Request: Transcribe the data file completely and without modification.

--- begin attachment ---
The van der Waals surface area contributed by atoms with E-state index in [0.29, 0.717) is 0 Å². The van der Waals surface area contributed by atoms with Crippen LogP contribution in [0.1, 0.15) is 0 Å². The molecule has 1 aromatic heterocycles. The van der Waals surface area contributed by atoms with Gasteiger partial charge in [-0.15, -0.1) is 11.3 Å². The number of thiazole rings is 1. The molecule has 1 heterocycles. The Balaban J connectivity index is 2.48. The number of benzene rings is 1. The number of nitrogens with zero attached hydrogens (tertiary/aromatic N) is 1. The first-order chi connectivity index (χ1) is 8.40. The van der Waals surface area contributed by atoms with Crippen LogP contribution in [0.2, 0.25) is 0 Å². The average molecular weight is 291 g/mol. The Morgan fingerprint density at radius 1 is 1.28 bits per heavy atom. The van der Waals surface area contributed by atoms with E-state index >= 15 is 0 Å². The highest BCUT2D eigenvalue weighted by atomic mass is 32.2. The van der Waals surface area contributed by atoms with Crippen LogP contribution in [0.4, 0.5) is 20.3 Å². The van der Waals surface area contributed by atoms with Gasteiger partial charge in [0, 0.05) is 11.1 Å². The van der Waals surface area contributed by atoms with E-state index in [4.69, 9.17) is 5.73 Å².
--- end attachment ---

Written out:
The van der Waals surface area contributed by atoms with E-state index in [0.29, 0.717) is 0 Å². The van der Waals surface area contributed by atoms with Crippen LogP contribution in [0.1, 0.15) is 0 Å². The molecule has 1 aromatic heterocycles. The van der Waals surface area contributed by atoms with Gasteiger partial charge in [-0.15, -0.1) is 11.3 Å². The number of thiazole rings is 1. The molecule has 1 heterocycles. The Balaban J connectivity index is 2.48. The number of benzene rings is 1. The number of nitrogens with zero attached hydrogens (tertiary/aromatic N) is 1. The first-order chi connectivity index (χ1) is 8.40. The van der Waals surface area contributed by atoms with Crippen LogP contribution in [0.2, 0.25) is 0 Å². The average molecular weight is 291 g/mol. The Morgan fingerprint density at radius 1 is 1.28 bits per heavy atom. The van der Waals surface area contributed by atoms with E-state index >= 15 is 0 Å². The highest BCUT2D eigenvalue weighted by atomic mass is 32.2. The van der Waals surface area contributed by atoms with Crippen LogP contribution in [0.4, 0.5) is 20.3 Å². The van der Waals surface area contributed by atoms with Gasteiger partial charge in [0, 0.05) is 11.1 Å². The van der Waals surface area contributed by atoms with E-state index in [4.69, 9.17) is 5.73 Å².